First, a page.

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Brocklehurst, J.
Brockman, E. D.
Brotherton, J.
Brown, H.
Bruce, H. A.
Buckley, Gen.
Butler, C. S.
Byng, hon. G. H. C.

Cardwell, rt. hon. E.
Castlerosse, Viset.
Cavendish, hon. C. C.
Cavendish, hon. G.
Challis, Mr. Ald.

ment of a controversy which, if not for | Brand, hon. H.
ever terminated, would not at a period like
the present have been raised by this side
of the House. You have come forward
and demanded this great amount of
2,500,000l., and not a Minister of the
Crown, but upon extreme compulsion, has
expressed a word in favour of the pro-
position. What was the motive of your
silence? Did you shrink from discussion?
Did you think a debate on ways and means
impolitic? Did you think it would give
a bad impression if the House of Com-
mons had discussions and divisions on
taxation? If such were your feelings,
do you not think that the credit of
the Government and the resources of the
country were much more injured by the
way in which the Treasury lately at-
Is it not more
tempted to raise a loan?
calculated to injure the credit of the coun-
try-is it not more calculated to damage
you in the eyes of foreign countries-that
the Minister of Finance could not go into
the City and obtain 2,000,000l. at 4 per
cent, than that the Parliament of England
should frankly deliberate on the taxes
about to be imposed on the people? In
my opinion it is better that our foes should
see that sums so vast as these greater
than those furnished by the largest pro-
vinces of our Imperial foe-should be
frankly discussed; in my opinion it is
better, rather than see sums given in the
churlish, undignified, and unmanly manner
in which the Government attempts to filch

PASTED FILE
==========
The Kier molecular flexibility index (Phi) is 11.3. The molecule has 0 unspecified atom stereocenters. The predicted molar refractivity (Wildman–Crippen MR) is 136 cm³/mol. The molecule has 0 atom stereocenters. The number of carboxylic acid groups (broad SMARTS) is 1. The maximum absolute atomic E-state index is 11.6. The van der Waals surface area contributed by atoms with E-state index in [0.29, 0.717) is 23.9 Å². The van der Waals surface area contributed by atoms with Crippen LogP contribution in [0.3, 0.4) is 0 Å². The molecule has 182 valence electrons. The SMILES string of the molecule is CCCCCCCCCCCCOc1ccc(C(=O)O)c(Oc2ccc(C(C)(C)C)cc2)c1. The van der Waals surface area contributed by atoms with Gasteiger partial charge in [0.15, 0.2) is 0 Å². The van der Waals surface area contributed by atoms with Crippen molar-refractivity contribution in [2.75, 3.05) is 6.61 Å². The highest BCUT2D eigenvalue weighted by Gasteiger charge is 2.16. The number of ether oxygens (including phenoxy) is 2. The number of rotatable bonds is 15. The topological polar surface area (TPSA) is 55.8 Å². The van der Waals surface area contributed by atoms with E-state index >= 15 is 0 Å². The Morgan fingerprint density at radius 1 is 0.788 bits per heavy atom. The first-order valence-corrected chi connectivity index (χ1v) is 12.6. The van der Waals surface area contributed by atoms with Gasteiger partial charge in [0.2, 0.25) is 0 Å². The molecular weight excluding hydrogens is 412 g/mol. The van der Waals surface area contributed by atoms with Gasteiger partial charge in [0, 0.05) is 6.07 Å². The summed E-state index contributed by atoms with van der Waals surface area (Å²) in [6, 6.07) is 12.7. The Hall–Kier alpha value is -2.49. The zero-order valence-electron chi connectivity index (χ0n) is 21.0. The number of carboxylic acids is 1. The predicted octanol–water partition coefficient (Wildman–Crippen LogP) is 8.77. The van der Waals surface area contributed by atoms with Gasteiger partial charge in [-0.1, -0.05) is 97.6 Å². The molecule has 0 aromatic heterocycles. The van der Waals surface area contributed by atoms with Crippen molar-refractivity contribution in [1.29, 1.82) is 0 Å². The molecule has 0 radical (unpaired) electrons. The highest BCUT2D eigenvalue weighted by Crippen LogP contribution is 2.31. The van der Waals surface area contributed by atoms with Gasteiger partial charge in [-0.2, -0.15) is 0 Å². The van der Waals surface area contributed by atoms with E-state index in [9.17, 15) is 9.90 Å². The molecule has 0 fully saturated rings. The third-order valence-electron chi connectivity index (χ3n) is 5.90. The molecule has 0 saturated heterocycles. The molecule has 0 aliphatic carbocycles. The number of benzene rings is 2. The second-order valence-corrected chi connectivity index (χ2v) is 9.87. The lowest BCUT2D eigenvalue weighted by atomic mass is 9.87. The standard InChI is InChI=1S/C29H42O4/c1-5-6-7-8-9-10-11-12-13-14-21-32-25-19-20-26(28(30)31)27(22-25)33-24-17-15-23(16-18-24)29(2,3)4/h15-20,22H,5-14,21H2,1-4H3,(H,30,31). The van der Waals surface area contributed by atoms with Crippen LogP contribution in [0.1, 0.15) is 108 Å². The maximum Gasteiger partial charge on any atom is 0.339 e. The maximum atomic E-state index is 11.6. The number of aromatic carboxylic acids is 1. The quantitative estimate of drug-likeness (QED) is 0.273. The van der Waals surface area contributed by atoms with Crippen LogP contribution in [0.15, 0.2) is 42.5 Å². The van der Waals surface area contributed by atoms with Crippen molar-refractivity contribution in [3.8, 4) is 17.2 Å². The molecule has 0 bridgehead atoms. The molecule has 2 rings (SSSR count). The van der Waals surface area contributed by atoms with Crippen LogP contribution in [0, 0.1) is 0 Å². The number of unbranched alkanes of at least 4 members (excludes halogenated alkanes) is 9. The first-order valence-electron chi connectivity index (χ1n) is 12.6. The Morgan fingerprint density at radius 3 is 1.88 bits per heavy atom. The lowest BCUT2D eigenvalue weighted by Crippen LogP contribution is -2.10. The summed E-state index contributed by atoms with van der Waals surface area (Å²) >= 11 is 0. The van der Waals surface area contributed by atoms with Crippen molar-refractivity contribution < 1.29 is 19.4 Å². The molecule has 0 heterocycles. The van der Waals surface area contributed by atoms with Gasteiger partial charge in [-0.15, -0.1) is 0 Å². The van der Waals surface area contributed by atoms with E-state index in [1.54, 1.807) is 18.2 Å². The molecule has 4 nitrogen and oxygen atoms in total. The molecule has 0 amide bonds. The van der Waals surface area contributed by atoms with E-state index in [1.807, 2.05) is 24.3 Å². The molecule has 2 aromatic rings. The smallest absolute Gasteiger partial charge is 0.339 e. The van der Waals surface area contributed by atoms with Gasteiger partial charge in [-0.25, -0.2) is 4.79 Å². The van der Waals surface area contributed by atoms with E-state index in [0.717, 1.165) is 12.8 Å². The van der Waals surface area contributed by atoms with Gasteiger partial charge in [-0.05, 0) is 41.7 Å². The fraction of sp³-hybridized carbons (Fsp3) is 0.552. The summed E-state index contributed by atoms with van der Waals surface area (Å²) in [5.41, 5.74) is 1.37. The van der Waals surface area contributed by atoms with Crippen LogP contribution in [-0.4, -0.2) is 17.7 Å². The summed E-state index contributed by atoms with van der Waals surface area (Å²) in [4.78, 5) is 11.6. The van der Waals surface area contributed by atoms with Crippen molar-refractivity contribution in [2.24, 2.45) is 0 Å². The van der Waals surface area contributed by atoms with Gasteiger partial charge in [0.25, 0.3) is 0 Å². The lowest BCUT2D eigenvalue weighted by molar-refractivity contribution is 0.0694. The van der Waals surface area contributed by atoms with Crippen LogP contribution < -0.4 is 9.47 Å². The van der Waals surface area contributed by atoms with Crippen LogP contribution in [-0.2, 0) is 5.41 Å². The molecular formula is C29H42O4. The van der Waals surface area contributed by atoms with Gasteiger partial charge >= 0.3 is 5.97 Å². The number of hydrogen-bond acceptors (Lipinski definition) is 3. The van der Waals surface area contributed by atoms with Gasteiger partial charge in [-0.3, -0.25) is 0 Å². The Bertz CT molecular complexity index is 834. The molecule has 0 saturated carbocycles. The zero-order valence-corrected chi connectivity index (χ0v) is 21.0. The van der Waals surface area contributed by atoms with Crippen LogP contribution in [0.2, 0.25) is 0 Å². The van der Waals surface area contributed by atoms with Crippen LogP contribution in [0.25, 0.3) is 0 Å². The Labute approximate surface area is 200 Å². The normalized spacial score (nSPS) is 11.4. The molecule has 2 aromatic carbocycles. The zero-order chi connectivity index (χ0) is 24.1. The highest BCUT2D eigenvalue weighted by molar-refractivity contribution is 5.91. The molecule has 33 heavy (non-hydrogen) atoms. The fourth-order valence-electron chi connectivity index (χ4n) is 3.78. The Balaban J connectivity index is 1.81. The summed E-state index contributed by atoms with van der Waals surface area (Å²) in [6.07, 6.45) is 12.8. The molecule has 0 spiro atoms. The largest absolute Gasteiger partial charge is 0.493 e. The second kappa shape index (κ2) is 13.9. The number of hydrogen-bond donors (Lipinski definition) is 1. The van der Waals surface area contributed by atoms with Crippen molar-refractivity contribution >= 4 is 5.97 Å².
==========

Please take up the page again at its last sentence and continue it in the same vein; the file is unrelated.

this measure, that our foes should see that
we exercise our functions as representa-
tives of the people, and that, while pre-
pared to support even a Government to
which we are opposed, we will to the
utmost do our duty to our constituencies
in seeing that the ways and means are
adjusted according to the principles of
eternal justice.

Question put.

Chambers, M.
Chambers, T.
Cheetham, J.
Christy, S.
Clay, Sir W.
Clinton, Lord R.
Cockburn, Sir A. J. E.
Cogan, W. H. F.
Collier, R. P.
Cowan, C.
Cowper, hon. W. F.
Craufurd, E. H. J.
Crossley, F.
Currie, R.
Dalrymple, Viset.
Davie, Sir II. R. F.
Dashwood, Sir G. H.
Denison, E.
Denison, J. E.
Dent, J. D.
Divett, E.
Drummond, H.
Drumlanrig, Visct.
Duff, G. S.
Duff, J.
Duke, Sir J.
Duncan, G.
Dunlop, A. M.
Egerton, W. T.
Egerton, E. C.
Elcho, Lord
Ellice, rt. hon. E.
Ellice, E.
Elliot, hon. J. E.
Emlyn, Viset.
Esmonde, J.
Euston, Earl of
Ewart, W.
Fagan, W.
Feilden, M. J.

Fergus, J.
Ferguson, Col.

The House divided:-Ayes 303; Noes Ferguson, J.

195 Majority 108.

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FitzGerald, Sir J.
Fitzgerald, J. D.
Fitzgerald, W. R. S.
Fitzroy, hon. H
Fitzwilliam, hn. C.W.W.
Fitzwilliam, hon. G. W.
Foley, J. H. H.
Forster, C.
Forster, J.

Goderich, Visct.
Goodman, Sir G.

Goold, W.

Goulburn, rt. hon. H.
Gower, hon. F. L.
Grace, O. D. J.

Graham, rt. hon. Sir J.

Greenall, G.
Greene, T.
Gregson, S.
Grenfell, C. W.
Greville, Col. F.
Grey, rt. hon. Sir G.
Grey, R. W.
Grosvenor, Lord R.
Grosvenor, Earl
Hadfield, G.
Hall, Sir B.
Hankey, T.
Hanmer, Sir J.
Harcourt, G. G.
Hardinge, hon. C. S.
Hastie, Alex.
Hastie, Arch.
Heard, J. I.
Heathcote, J.
Heathcote, Sir W.
Henchy, D. O.